Tag Archives: The Hours

Reads of Shame, Round 1: The Hours, by Michael Cunningham

Hello readers, and welcome to the first salvo in our Reads of Shame series. I decided to live-blog my reading of The Hours, with comments marked by pages rather than a time-stamp. Below are my thoughts on the book as I was reading it, and after.

hours

Cover: Why is this even a Read of Shame? I don’t feel particularly bad about not having read it yet.

Title page: Hey, cool, it’s signed to the Library by the author!

3: I know that “potato-colored” is supposed to be clearly descriptive, but all I can think of is how many colors potatoes can be. I’m going to imagine it’s purple.

8: I don’t know about this. Sometimes the prose is lovely, and sometimes it’s way too much. Yes, I know I’m only on page 8.

12: Huh. From silliness to social commentary in one sentence. All right, Cunningham, go on.

14: But you’re losing me with these sudden perspective shifts.

23: Was not expecting discourse about queer identity and stereotyping.

26: Irises are  not outdated they are wonderful what is wrong with you, book?

27: Oh Clarissa. If only you knew that Meryl Streep plays you in the movie adaptation.

29: Here we go with Mrs. Dalloway again. Okay, Wikipedia, give me a summa – ARE YOU KIDDING ME?

37: Oh look, it’s our third point-of-view character. Hello, Laura. Go ahead and read, your husband can make his own breakfast. Yes, I know that you’re a post-WWII housewife and there were (are) gender roles.

40: Well, that explains that weird perspective shift earlier.

43: Sinister roses? When did this become Poe?

49: Yay! I missed you, Clarissa.

50: ….And then you’re super depressing. Thanks.

64: Richard, you are dearly maddening.

73: “The brackets around his mouth are so deep you could slip a penny in.” I don’t know why that sentence amuses me so, but it does. I like the imagery.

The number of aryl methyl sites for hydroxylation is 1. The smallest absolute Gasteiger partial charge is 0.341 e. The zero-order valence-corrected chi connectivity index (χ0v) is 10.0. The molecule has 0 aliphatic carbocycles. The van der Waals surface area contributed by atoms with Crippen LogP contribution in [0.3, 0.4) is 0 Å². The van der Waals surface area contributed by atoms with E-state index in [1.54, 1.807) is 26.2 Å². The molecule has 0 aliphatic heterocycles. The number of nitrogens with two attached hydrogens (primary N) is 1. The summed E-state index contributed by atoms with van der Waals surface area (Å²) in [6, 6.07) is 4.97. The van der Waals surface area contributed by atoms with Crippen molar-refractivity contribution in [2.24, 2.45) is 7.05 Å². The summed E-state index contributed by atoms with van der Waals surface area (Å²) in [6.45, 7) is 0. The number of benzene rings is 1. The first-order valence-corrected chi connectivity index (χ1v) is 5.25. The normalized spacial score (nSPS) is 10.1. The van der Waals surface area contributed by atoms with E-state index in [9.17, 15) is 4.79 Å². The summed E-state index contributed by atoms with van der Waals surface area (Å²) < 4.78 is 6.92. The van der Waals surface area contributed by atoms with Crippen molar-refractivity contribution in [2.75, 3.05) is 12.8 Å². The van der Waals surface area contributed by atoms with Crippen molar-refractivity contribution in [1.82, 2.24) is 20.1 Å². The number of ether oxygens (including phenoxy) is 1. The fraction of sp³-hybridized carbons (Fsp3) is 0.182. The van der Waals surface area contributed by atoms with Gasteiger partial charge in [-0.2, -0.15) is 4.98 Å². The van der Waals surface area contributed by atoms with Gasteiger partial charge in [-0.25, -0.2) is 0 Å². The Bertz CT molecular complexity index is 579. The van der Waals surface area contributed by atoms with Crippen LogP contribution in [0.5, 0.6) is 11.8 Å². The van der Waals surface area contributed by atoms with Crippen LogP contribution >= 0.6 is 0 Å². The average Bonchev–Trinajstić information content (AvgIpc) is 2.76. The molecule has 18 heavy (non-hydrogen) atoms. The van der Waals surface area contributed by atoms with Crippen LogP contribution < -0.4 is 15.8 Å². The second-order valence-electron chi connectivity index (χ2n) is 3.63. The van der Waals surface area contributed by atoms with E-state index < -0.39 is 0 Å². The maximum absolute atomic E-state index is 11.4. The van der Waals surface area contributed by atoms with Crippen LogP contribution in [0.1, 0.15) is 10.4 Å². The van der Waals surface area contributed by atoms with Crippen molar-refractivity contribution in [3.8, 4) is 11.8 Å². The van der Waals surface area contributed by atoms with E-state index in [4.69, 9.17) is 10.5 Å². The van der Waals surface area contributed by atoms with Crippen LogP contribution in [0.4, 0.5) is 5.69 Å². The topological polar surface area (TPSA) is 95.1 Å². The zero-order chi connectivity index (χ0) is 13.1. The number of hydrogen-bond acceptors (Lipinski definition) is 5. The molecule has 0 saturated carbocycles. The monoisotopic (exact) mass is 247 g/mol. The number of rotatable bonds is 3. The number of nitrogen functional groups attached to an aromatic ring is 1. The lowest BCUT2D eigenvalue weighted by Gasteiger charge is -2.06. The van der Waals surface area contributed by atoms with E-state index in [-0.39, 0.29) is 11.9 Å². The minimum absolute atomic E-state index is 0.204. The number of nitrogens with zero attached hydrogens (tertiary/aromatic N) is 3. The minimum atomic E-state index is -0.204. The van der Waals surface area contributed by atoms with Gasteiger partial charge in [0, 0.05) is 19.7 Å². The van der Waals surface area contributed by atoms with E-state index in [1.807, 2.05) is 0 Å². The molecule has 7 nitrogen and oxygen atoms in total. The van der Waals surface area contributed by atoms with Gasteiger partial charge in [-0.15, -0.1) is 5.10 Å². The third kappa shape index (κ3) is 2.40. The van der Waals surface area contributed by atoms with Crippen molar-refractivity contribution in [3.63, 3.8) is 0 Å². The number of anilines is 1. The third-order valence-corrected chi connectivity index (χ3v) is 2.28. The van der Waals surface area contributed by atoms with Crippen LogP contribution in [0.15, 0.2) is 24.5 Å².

82: “Yes, she can practically hear her own muttered words, scandalize the aunts, still streaming like a scarf behind her.” Scandalize is such a fun word.

94: Obviously I need to read Mrs. Dalloway. This is all your fault, Barrows.

95: And see the movie. I wonder who they had as the movie star? Did Meryl Streep see herself?

114: Oh look, more parallels. Just how interconnected is this book?

117: <stops and does research about Vanessa Bell’s children>

159: I realize I haven’t made a note in a while, but I don’t care.

193: Small children are creepy.

218: I’m dumb.

Well, that was a book. I definitely enjoyed it (you can see where I got caught up in it). And it reminded me of how much I enjoy reading Virginia Woolf. So Mrs. Dalloway, at least, will be going on my to-read shelf. An encouraging start.

Thanks to Ms. Barrows for badgering me into reading it. I will see you all for the next round of Reads of Shame!

-Signing off, Kit Gette (who is still mad about the irises)

Library Shame Con 2012

And so commences Reads of Shame: A Series from your Calarco Librarians

This series will consist of Mr. Gette and Ms. Barrows being shamed into reading various books at irregular and inconsistent periods of time. These will be books that we really should have read by this point in our lives (as librarians and as humans), but for shameful, inexcusable reasons, have not. We will shame each other, and we ask the greater Hopkins community to finger point and assign books to us humble, shamed librarians.

For this first non-specific period of time, Ms. Barrows was shamed by herself and Mr. Gette into reading Great Expectations by Charles Dickens. Why is it shameful Ms. Barrows hasn’t read Great Expectations? Maybe because she is obsessed with Mr. Pip, visited England (where she saw a massive Dickens museum display), and secretly watched the bad Ethan Hawke movie once.

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Mr. Gette has been shamed by Ms. Barrows into reading The Hours by Michael Cunningham. Ms Barrows was going on and on about how good it is while talking about how embarrassed she is that she’s never read Mrs. Dalloway (a preview of things to come?). And since Mr. Gette had read some Virginia Woolf in college,and had sort of thought about maybe seeing the movie, he figured maybe he should give the book a try. Plus, he doesn’t read much contemporary fiction, so this should be a change of pace.

The Hours

Reads of Shame, Round 1: Start!

Signing off, Jenny Barrows (does doing bicep curls with Great Expectations count as reading it?) and Kit Gette (who hopes The Hours won’t take hours).